Yoga studios are vulnerable places. Even under ideal circumstances, most yoga involves gamely contorting to the best of one’s ability, soft underbelly literally exposed, waiting for a teacher to walk by and confirm one has arranged one’s limbs in an effective and pleasing manner. And according to a depressingly predictable New York Times report, it would seem that for decades, male yogis have been preying on that vulnerability to assault women.
Krishna Pattabhi Jois was the guru who popularized Ashtanga yoga, an incredibly physically demanding version favored by Madonna and Gwyneth Paltrow. He died in 2009 at 93 but is still revered as a god in the yoga world. Jois also left behind a legacy of alleged sexual assault that many in his cult-like following tried not to question while he was alive. His adjustments—which are corrections made to the body to perfect yoga poses, often by touch—sound horrific. Jois allegedly ground his genitals against students, treated the coccyx bone like a “lever” to pull students’ bodies, and even inserted his fingers into students’ vaginas through their yoga pants and underwear. Others in his classes saw him “grabbing [students’] asses and kissing them.”
While he was alive many of the women Jois allegedly assaulted tried to convince themselves it was just part of the teaching, given Jois’s status as one of the world’s greatest gurus:
“I tried to frame it that he was just adjusting me and that I was supposed to surrender to the asana” — a word that comes from Sanskrit and refers to yoga poses and movements — “and that there was some reason he was doing it that maybe I didn’t understand yet, that if I kept doing it, it would make sense someday, maybe,” Ms. Rain said.
And though Jois is dead, the legacy of terrible behavior by men who feel entitled to women’s bodies is alive and well in the yoga world. The report also describes a workshop with descendant of Jois and celebrity guru in his own right Johnny Kest, who has nicknamed one of his adjustments the “diaper change”:
“It has some intimacy to it,” Mr. Kest said, after having selected a volunteer who said she experienced lower-back discomfort when lying on the floor. This adjustment, he said, is intended to alleviate that. With the student on the floor, he put his knees under her lower back. Her bottom then rested on Mr. Kest’s lap.
“Then you’re going to take her feet, open her legs up and straddle them around you,” he said, as he did just that with the student’s legs. He recommended rubbing the student’s forearms, leaning forward and pressing on the shoulders, placing hands on the belly or the pelvis. “A lot of times, I’ll even rock a little bit just to relax.”
In the workshop, the author says that students pushed back on Kest’s touching, which he does not seek verbal consent for. When one student asked why he did not ask permission before performing an adjustment as intimate as “diaper change,” Kest suggested she publicly pose the question to the group. When the student, also a yoga instructor, replied that she uses adjustment consent cards with Xs and Os at her studio, Kest replied, “I’ve found over the years that X and O stuff really doesn’t work.” He also shut down subsequent consent suggestions from other students.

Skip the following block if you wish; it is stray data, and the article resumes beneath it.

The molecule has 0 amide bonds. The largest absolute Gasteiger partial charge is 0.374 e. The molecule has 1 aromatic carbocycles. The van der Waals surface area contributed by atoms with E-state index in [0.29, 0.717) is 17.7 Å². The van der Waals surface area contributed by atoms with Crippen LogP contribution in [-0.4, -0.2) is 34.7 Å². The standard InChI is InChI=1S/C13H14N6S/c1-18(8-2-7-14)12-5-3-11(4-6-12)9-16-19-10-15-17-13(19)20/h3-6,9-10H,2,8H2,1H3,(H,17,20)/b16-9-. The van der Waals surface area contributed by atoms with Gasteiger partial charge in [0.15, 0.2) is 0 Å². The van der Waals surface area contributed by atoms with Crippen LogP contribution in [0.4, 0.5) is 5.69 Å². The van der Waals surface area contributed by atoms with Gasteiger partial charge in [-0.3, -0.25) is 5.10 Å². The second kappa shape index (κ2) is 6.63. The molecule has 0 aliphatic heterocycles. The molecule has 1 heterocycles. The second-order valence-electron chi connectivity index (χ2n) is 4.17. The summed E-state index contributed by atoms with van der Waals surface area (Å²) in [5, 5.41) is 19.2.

The woman who questioned his practices in front of the Times reporter said she felt she was alone in her complaint, only to have other students come forward to say they were too uncomfortable in the presence of such a well-respected teacher to speak up:
“No one else said, ‘I also agree that that was a weird adjustment,’” she said, “but after class I had about six or seven people come to me and say, ‘Oh my God, I’m so glad you said something. That was so weird. I would never do that in class.’ And I think that speaks to his saying, ‘No one’s objecting, no one’s complaining.’ They’re not enjoying that. They’re just not feeling like it’s an environment where they have a voice to speak.”
When the New York Times reached out to Kest for comment about students’ perceptions of his adjustments, Kest complained the first-hand account of his behavior was “unfair:”
In an email sent this week to editors at The New York Times, Mr. Kest said the scrutiny is unfair and expressed concern that this article was a tactic intended to damage his business. “This is despite the fact that our approach aligns with countless other yoga boutiques nationally and beyond,” he wrote.
Life Time Inc., the athletic and fitness center chain that acquired the rights to Kest’s technique, says they will now provide students will consent cards following the reporter’s experience in Kest’s class. A representative for Kest alluded to, but did not quite confirm that Kest will now be seeking consent before making adjustments. “He is immediately embedding it into his personal instruction,” the rep said.